Posted in music on February 16, 2011
by Rachel Kowal
"Thank you so much for coming here," Jeffrey Lewis began after a lively sound check and some introductions. "We realized that in Googling 'Shea Stadium,' you had options for other places you could have ended up. Those of you who made it here, we'll do our best to make it the best Shea Stadium you could be at this evening." (Unfortunately, I didn't make it out earlier to catch much of the opening acts: John Kessel and Lail Arad though the two songs I did hear from the British songstress were charming.)
Tuesday night's show marked the release of Jeffrey Lewis and legendary folk musician Peter Stampfel's second album together. The two met some seven years ago at Ed Sanders' 65th birthday party at the Bowery Poetry Club and have collaborated from time to time since then.
Thanks to his zany banter, vivid recollection of the scene in the 60s and 70s, and bizarre and impressive discography, Stampfel is quite a force to behold. His songs range from more traditional folk/blues numbers to utterly ridiculous songs like "Stick Your Ass in the Air," which he apparently wrote and recorded with his daughter. "I love dance music," Stampfel said by way of explaining the song. "Dance music is super... etcetera, but a lot of dance music is really dumb [...] there were way too many hands in the air. All hands and not enough asses."
As the evening went on, Stampfel continued to open up and revealed some of his recent projects. Apparently, he has also been working on recording a popular (but often forgotten) song for every year in the twentieth century. After whistling the chosen ditty from 1904, he and the band played the rambunctious, rollicking song "Heart Made of Stone" from 1955. In addition to the period pieces, Stampfel and Lewis reworked a number of traditional folk songs in irreverent, but entertaining ways (Norman Greenbaum's "Spirit in the Sky" became "Devil in the Ground").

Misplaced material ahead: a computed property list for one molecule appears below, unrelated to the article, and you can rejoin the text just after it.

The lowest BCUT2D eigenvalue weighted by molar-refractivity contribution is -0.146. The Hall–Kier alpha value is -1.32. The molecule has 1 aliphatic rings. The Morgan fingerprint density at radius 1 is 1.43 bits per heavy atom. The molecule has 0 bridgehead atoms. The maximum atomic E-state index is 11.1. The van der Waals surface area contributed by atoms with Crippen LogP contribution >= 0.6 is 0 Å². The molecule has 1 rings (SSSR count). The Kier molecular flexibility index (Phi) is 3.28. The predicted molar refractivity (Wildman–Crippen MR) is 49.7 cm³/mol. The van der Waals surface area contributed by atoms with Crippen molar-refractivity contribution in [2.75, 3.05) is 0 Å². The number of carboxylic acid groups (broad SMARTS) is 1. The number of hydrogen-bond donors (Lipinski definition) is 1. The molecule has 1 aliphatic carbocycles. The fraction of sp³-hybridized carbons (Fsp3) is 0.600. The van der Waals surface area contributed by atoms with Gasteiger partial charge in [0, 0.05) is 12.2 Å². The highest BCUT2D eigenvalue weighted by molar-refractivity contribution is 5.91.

Interspersed throughout the set were a series of "films" (now available on the History Chanel website!), featuring Lewis' hand-drawn illustrations of historical events that are then set to songs with explanatory lyrics. This time, we learned about Marco Polo, The Renaissance, and the colorful history of bottle caps, featuring some of Stampfel's favorites, scanned especially for the occasion from his personal collection of more than 12,000.
When Lewis sings, "They love me or they hate me. No one's on the fence," he might be talking about potential lovers, but the line (from the song "Cult Boyfriend") is indicative of the general public's response to his music. Add Sampfel to the mix, and these two groups (the fans and the haters) become even more distinct.
But there's a silver lining to this schism. Because Lewis' music is so polarizing, his shows are rarely populated by a disinterested or ambivalent crowd, and this was no exception. Instead of being put-off by the many oddities and quirks of the performance, the small, convivial crowd openly laughed along with Lewis and Stampfel's stage antics and were more than willing to participate in impromptu sing-a-longs and history lessons - a goofy sing-a-long one minute, an educational cartoon the next. Love it or hate it, it doesn't seem to matter much to Lewis.
Jeffrey, who not that long ago headlined his own show at Bowery Ballroom, plays his next NYC show, again with Peter, at the tiny Pete's Candy Store on 2/22. They also have a Philly show scheduled. The Shea Stadium setlist is below...
Jeffrey Lewis/Peter Stampfel set list
God, What Am I Doing Here?
The Singing Tree
Ass in the Air
Whistler's Dog (a song from 1904)
Heart Made of Stone (a song from 1955)
Marco Polo (film)
? (a Michael Hurley song)
Demon in the Ground
20,000 Leagues Under the Sea
Gong of Zero
Bottle Caps are Cool (film)
Black Leather Swamp Nazi
Little Sister in the Sky
The Renaissance (film)
If You Want to Be a Bird
"A Crass Song"